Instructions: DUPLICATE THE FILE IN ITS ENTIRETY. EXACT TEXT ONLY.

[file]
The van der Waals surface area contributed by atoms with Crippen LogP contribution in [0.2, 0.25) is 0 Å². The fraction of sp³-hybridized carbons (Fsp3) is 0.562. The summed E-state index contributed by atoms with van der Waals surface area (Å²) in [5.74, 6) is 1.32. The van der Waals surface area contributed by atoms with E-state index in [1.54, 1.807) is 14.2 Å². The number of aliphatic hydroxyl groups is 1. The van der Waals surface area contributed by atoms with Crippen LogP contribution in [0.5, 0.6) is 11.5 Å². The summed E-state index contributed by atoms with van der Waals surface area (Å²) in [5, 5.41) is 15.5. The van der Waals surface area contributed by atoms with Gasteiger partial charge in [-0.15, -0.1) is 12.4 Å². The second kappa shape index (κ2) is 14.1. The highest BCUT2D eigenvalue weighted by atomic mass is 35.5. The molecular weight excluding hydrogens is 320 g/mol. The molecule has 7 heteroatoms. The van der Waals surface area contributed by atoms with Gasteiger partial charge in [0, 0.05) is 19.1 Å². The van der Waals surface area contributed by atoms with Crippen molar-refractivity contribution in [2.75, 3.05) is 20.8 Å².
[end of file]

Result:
The van der Waals surface area contributed by atoms with Crippen LogP contribution in [0.2, 0.25) is 0 Å². The fraction of sp³-hybridized carbons (Fsp3) is 0.562. The summed E-state index contributed by atoms with van der Waals surface area (Å²) in [5.74, 6) is 1.32. The van der Waals surface area contributed by atoms with E-state index in [1.54, 1.807) is 14.2 Å². The number of aliphatic hydroxyl groups is 1. The van der Waals surface area contributed by atoms with Crippen LogP contribution in [0.5, 0.6) is 11.5 Å². The summed E-state index contributed by atoms with van der Waals surface area (Å²) in [5, 5.41) is 15.5. The van der Waals surface area contributed by atoms with Gasteiger partial charge in [-0.15, -0.1) is 12.4 Å². The second kappa shape index (κ2) is 14.1. The highest BCUT2D eigenvalue weighted by atomic mass is 35.5. The molecular weight excluding hydrogens is 320 g/mol. The molecule has 7 heteroatoms. The van der Waals surface area contributed by atoms with Gasteiger partial charge in [0, 0.05) is 19.1 Å². The van der Waals surface area contributed by atoms with Crippen molar-refractivity contribution in [2.75, 3.05) is 20.8 Å².